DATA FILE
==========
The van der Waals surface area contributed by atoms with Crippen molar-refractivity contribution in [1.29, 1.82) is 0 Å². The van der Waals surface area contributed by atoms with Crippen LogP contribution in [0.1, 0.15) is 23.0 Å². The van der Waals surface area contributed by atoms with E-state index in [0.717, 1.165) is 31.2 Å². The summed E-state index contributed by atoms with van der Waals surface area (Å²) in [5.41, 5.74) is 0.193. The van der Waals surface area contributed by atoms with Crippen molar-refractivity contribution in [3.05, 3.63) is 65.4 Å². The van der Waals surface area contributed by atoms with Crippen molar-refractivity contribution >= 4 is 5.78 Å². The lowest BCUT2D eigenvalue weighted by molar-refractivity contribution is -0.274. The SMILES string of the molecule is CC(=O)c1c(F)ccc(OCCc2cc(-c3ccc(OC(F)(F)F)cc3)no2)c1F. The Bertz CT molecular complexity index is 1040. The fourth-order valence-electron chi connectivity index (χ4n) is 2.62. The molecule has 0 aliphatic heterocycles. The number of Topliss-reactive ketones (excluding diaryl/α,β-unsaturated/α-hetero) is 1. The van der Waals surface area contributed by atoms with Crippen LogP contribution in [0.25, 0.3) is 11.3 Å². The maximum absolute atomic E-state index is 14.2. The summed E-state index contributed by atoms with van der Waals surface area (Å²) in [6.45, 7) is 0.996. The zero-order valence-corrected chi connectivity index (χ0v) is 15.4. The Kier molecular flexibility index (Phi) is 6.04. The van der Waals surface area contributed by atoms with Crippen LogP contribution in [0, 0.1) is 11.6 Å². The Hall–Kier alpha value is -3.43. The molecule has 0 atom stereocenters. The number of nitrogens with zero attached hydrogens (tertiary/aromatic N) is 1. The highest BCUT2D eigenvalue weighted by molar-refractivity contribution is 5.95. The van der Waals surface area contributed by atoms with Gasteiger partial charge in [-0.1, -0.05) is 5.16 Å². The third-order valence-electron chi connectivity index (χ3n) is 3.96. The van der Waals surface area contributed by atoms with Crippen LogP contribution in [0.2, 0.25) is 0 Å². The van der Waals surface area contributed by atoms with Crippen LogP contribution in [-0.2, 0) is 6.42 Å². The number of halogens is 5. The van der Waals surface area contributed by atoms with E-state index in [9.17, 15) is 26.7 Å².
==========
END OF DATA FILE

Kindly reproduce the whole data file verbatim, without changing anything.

The van der Waals surface area contributed by atoms with Crippen molar-refractivity contribution in [1.29, 1.82) is 0 Å². The van der Waals surface area contributed by atoms with Crippen LogP contribution in [0.1, 0.15) is 23.0 Å². The van der Waals surface area contributed by atoms with E-state index in [0.717, 1.165) is 31.2 Å². The summed E-state index contributed by atoms with van der Waals surface area (Å²) in [5.41, 5.74) is 0.193. The van der Waals surface area contributed by atoms with Crippen molar-refractivity contribution in [3.05, 3.63) is 65.4 Å². The van der Waals surface area contributed by atoms with Crippen molar-refractivity contribution >= 4 is 5.78 Å². The lowest BCUT2D eigenvalue weighted by molar-refractivity contribution is -0.274. The SMILES string of the molecule is CC(=O)c1c(F)ccc(OCCc2cc(-c3ccc(OC(F)(F)F)cc3)no2)c1F. The Bertz CT molecular complexity index is 1040. The fourth-order valence-electron chi connectivity index (χ4n) is 2.62. The molecule has 0 aliphatic heterocycles. The number of Topliss-reactive ketones (excluding diaryl/α,β-unsaturated/α-hetero) is 1. The van der Waals surface area contributed by atoms with Crippen LogP contribution in [0.25, 0.3) is 11.3 Å². The maximum absolute atomic E-state index is 14.2. The summed E-state index contributed by atoms with van der Waals surface area (Å²) in [6.45, 7) is 0.996. The zero-order valence-corrected chi connectivity index (χ0v) is 15.4. The Kier molecular flexibility index (Phi) is 6.04. The van der Waals surface area contributed by atoms with Crippen LogP contribution in [0, 0.1) is 11.6 Å². The Hall–Kier alpha value is -3.43. The molecule has 0 atom stereocenters. The number of nitrogens with zero attached hydrogens (tertiary/aromatic N) is 1. The highest BCUT2D eigenvalue weighted by molar-refractivity contribution is 5.95. The van der Waals surface area contributed by atoms with Gasteiger partial charge in [-0.1, -0.05) is 5.16 Å². The third-order valence-electron chi connectivity index (χ3n) is 3.96. The van der Waals surface area contributed by atoms with Crippen LogP contribution in [0.2, 0.25) is 0 Å². The van der Waals surface area contributed by atoms with Crippen LogP contribution in [-0.2, 0) is 6.42 Å². The number of halogens is 5. The van der Waals surface area contributed by atoms with E-state index in [9.17, 15) is 26.7 Å².